Ben Histand is spending the summer kayaking the length of the Yukon River, 1,900 miles through Canada and Alaska. He will file occasional dispatches from the field. Originally from Soldotna, he now lives in Anchorage.
The Teslin River is so empty of people that the driftwood can start to seem companionable.
Our first morning in camp, we watched a large tree go by. When we caught up to it in the early afternoon, it was like running into a friend. Elsewhere, we looked on in envy as despite our paddling efforts, another tree managed to beat us around a bend in the river.
We've spent a lot of time in the past week trying to find the fast current, as the Teslin starts sluggishly and our paddling skills are elementary at best. Either by ignorance, bad luck or some trick of perspective, there usually seems to be faster water on the other side from where we are.
So far the Teslin, which runs 124 miles before merging with the Yukon, is calm, green and freezing cold. One of the strangest things about being on the river has been the way the air can change, at a moment's notice, from warm to cool and back again. Pockets of snow along the banks fly in the face of the June sun, refrigerated by so much frigid water.
We paddled down narrow channels between mountains, where rock slides bore crops of lupine. We paddled below crumbling cliffs into which swallows had built their dwellings, like something out of the southwest. We paddled through shallow braids, passing stuck trees we would never see a second time. Always to the left or right was water that looked faster.
Our vocabularies shifted as most conversation turned on cut-banks, eddy-lines, sweepers, sloughs and bars. We paddled by bars and we ate bars -- Clif bars, Snickers bars, LÃ¤ra bars. We found that our bag of Triscuits had gone stale. We had rationed our food by the week, though, and it was early in the trip and discipline was still running strong. We ate the stale Triscuits and paddled on.
Always on a backcountry trip, evening time to relax seems to be the premium which small inefficiencies during the day eat away at. Being new to months-long kayak tripping, the packing and unpacking of the boats is a significant time sink (though the more Triscuits we get through, the easier it becomes). So is the striking of camp. Trying to make things faster, one sets up little challenges for oneself. The other day, huffing and puffing as I rolled this pad and stuffed that bag, I found myself humming the theme song from the 1996 Olympics.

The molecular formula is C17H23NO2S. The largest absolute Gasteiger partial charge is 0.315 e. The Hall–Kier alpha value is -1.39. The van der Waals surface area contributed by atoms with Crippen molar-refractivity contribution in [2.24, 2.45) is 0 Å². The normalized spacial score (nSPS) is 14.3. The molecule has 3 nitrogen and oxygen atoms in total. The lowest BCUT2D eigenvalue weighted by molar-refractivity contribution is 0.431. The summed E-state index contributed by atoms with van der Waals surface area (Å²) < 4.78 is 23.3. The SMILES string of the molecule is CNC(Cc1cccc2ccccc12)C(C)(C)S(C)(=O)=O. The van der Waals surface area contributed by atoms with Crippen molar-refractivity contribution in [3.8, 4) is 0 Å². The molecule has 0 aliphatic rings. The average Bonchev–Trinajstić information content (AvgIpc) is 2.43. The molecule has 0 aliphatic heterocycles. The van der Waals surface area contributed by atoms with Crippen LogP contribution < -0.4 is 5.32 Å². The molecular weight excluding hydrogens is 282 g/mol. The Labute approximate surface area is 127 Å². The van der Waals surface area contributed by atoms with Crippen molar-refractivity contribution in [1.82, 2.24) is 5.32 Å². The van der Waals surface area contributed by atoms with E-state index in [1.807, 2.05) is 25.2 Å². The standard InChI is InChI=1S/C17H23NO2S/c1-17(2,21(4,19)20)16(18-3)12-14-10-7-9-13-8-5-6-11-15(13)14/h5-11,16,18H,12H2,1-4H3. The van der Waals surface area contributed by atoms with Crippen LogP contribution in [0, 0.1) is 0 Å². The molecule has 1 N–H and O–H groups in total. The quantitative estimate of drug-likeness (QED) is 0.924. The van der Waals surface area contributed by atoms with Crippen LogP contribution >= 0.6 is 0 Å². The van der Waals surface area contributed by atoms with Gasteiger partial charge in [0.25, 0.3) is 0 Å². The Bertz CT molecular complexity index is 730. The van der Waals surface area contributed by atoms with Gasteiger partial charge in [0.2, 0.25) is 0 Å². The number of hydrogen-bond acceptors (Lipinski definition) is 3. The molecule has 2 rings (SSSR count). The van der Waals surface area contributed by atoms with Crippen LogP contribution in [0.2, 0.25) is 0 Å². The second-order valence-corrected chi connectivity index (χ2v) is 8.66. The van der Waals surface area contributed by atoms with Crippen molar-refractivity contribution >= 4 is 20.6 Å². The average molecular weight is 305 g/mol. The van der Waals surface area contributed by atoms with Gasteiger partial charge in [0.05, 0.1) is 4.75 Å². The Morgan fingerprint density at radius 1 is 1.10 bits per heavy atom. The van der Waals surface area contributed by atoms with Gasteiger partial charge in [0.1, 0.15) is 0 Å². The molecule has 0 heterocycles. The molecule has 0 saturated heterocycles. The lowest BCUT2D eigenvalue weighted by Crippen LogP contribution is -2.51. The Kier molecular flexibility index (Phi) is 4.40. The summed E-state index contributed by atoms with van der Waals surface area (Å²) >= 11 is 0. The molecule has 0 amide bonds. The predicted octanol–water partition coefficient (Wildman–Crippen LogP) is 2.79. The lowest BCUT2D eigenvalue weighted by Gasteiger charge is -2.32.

The fourth day was cool and rainy and I put on my spray skirt as I pulled away from shore. A while later, I felt mosquitoes biting my ankles. I pulled the skirt open and they flew off, looking satisfied.
One morning in the tent, looking for something to do, I counted 168 mosquitoes waiting to get in.
Besides the mosquitoes, most of the wildlife has been skittish, even by Alaska standards, with birds evacuating at 100 yards. A cadre of 15 mergansers, though, took off as we floated by, only to wheel about and reappear around the next bend. Then they did it again. It became unclear who was watching whom.
One day we paddled long into the evening to reach a campsite that was marked beside a stream on our maps. We finally arrived to find the camp had burned, along with all the country for miles around. The stream was stagnant, the bugs were thick and it was hard to get over how much the dead branches falling in the wind sounded like approaching bears. We ate a meal and paddled on, looking for the fast water.